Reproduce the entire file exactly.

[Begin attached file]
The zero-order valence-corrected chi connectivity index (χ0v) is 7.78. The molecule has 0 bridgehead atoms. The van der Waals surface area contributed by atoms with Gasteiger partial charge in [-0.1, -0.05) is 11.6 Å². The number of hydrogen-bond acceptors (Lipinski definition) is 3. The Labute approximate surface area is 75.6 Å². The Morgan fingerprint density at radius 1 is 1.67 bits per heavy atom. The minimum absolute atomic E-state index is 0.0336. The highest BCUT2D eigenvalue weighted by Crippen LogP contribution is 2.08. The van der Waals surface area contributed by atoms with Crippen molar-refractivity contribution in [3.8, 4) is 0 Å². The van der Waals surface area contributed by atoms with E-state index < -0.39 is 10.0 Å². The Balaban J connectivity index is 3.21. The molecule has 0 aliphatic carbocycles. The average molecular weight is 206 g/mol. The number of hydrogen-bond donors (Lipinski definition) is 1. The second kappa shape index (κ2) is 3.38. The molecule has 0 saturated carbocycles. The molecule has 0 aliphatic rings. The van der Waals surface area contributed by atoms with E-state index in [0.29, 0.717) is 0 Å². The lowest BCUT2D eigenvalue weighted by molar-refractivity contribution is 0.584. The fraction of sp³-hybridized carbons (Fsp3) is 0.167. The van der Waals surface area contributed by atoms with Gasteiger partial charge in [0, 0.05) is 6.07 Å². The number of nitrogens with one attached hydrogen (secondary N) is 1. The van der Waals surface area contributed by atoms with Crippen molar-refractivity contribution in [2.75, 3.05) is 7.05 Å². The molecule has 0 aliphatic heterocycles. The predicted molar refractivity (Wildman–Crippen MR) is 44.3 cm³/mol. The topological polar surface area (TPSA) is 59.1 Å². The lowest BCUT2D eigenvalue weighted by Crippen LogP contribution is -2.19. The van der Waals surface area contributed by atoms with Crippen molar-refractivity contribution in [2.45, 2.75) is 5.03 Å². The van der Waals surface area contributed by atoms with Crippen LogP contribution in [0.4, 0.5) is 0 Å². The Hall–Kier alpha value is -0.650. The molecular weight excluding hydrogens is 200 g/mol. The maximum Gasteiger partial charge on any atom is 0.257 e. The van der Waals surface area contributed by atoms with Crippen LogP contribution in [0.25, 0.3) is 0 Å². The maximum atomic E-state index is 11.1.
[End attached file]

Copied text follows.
The zero-order valence-corrected chi connectivity index (χ0v) is 7.78. The molecule has 0 bridgehead atoms. The van der Waals surface area contributed by atoms with Gasteiger partial charge in [-0.1, -0.05) is 11.6 Å². The number of hydrogen-bond acceptors (Lipinski definition) is 3. The Labute approximate surface area is 75.6 Å². The Morgan fingerprint density at radius 1 is 1.67 bits per heavy atom. The minimum absolute atomic E-state index is 0.0336. The highest BCUT2D eigenvalue weighted by Crippen LogP contribution is 2.08. The van der Waals surface area contributed by atoms with Crippen molar-refractivity contribution in [3.8, 4) is 0 Å². The van der Waals surface area contributed by atoms with E-state index < -0.39 is 10.0 Å². The Balaban J connectivity index is 3.21. The molecule has 0 aliphatic carbocycles. The average molecular weight is 206 g/mol. The number of hydrogen-bond donors (Lipinski definition) is 1. The second kappa shape index (κ2) is 3.38. The molecule has 0 saturated carbocycles. The molecule has 0 aliphatic rings. The van der Waals surface area contributed by atoms with E-state index in [0.29, 0.717) is 0 Å². The lowest BCUT2D eigenvalue weighted by molar-refractivity contribution is 0.584. The fraction of sp³-hybridized carbons (Fsp3) is 0.167. The van der Waals surface area contributed by atoms with Gasteiger partial charge in [0, 0.05) is 6.07 Å². The number of nitrogens with one attached hydrogen (secondary N) is 1. The van der Waals surface area contributed by atoms with Crippen molar-refractivity contribution in [2.75, 3.05) is 7.05 Å². The molecule has 0 aliphatic heterocycles. The predicted molar refractivity (Wildman–Crippen MR) is 44.3 cm³/mol. The topological polar surface area (TPSA) is 59.1 Å². The lowest BCUT2D eigenvalue weighted by Crippen LogP contribution is -2.19. The van der Waals surface area contributed by atoms with Crippen molar-refractivity contribution in [2.45, 2.75) is 5.03 Å². The van der Waals surface area contributed by atoms with Crippen LogP contribution in [0.4, 0.5) is 0 Å². The Hall–Kier alpha value is -0.650. The molecular weight excluding hydrogens is 200 g/mol. The maximum Gasteiger partial charge on any atom is 0.257 e. The van der Waals surface area contributed by atoms with Crippen LogP contribution in [0.25, 0.3) is 0 Å². The maximum atomic E-state index is 11.1.